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Thursday, July 05, 2012

Reining in the Federal Government: "Chief Justice Roberts, You Fox You"

As I wrote earlier, I think that Chief Justice Roberts outwitted the forces pushing "Obamacare."

Here's another voice expressing what I meant, "Chief Justice Roberts, You Fox You" - Emmett Tyrrell:
Firstly, he reiterated two earlier holdings of the Court that ended the expansion of the commerce clause. The expansion of the federal government's reach under the commerce clause is no longer a grave threat to limited government. This offends certain Liberals such as our friends at The New York Times. Well, you win some and lose some, indignados.

Secondly, for the first time since the New Deal, the Court rejected a law for exceeding the spending power of Congress. The Court invalidated the part of Obamacare that gave the federal government the power to coerce state governments to spend money on Medicaid.

Thirdly, the Congress can now tax us for not doing something, but this power is not nearly so dangerous as the power that the Court limited, namely, the commerce power. Laws passed under Congress's power to tax and spend may only take our money. Our recourse against this tax is the same recourse we have been employing since 2009, to wit, mobilizing and going to the polls. In 2010, it led to an historic sweep at the state and federal level. In 2012, the sweep will continue landing Mitt Romney in the White House, where he says he will make repealing and replacing Obamacare his preeminent priority. He can also refuse to enforce the tax by executive order. The next Congress can repeal it using reconciliation to avoid a Senate filibuster if necessary. (emphasis added)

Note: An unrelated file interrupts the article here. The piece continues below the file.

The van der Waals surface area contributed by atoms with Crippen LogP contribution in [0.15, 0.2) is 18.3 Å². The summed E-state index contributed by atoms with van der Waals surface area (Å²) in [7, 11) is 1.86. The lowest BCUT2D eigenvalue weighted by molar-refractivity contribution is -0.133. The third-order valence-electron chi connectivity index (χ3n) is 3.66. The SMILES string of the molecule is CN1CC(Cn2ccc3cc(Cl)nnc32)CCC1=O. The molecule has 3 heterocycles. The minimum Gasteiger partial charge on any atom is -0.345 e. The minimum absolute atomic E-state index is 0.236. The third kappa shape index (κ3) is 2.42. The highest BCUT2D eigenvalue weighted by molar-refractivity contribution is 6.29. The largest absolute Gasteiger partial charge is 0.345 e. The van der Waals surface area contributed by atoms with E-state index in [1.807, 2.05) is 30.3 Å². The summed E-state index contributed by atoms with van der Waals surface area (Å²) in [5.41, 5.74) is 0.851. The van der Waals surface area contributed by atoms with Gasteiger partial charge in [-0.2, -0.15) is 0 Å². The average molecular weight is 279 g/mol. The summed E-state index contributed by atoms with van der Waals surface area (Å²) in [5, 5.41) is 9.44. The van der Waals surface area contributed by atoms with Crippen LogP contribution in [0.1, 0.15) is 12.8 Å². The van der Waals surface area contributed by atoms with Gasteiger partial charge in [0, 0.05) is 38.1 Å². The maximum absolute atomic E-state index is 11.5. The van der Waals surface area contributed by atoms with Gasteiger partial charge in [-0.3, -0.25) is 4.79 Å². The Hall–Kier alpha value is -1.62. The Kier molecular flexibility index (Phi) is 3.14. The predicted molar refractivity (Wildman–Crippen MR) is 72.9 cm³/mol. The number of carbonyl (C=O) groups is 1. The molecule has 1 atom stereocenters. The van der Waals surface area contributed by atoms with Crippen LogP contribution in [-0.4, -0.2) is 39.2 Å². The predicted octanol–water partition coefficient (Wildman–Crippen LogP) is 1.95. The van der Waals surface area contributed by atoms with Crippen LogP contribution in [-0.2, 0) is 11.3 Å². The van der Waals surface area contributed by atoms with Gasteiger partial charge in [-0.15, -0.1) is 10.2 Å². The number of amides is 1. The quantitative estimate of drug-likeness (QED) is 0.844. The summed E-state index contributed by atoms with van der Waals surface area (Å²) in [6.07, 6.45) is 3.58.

However, the key is to get out the vote and use it to boot out supporters of this awful law.

It is foolish to fault the Court for failing to protect us from the ideologues we allow to be elected to Congress.


  1. Anonymous10:24 AM

    What is going on here? New law says that the bums that don't have insurance but show up at hospitals are gonna have to either get insurance or pay a fine (tax, fee, penelty whatever). Whose dog is in this fight? Captain, as a retired US officer, I'm guessing you don't have insurance problems. I know lots of folks that do. Like the guy between jobs that fell off a bicycle and broke his back without insurance. And on the flip side, as a first responder, I remember Ambulance drivers complaining about folk that would call an ambulance because they didn't want to pay for a cab. I suspect that if you put your politics aside for a bit and just think about it, You would laude the fact that finally these deadbeats are going to finally contribute to the society they want to be a part of.

  2. People who pay taxes, including the some of the "bums" and "deadbeats"
    you describe, are already paying a tax for the indigent and those who show up at e-rooms with a cold or use ambulances as public transport.

    People who don't pay federal income tax are being subsidized already if they qualify for Medicaid or a zillion other programs to provide health care to the poor.

    Far better if we allowed interstate health insurance and greater group policies as well as coverage for "catastrophic" health issues. We also need to recognize that over 80% of health care costs are incurred by the elderly, payment for which could be assisted if contributions a health savings plan were encouraged so that the elders had money in the bank to help defray their costs.

    As for my "insurance" situation, well, I planned ahead and served in the military for 30 years to "earn" that benefit (for which I wish the government had bought some sort of annuity, instead of funding it out of current tax dollars). I was informed that putting up with crummy pay and bad working conditions were going to be worth it when I turned 60.

    Still, because I was a reservist, I also paid for private insurance for all of my civilian working life (either out of pocket or as part of an employer's plan). I bet, even after various medical expenses, that if I had been able to bank that money (after paying for a catastrophic insurance policy), there'd be a few $ in my health savings plan if I could have gone that route.

    Meanwhile the point of the post was that Justice Roberts got it right - it's a tax.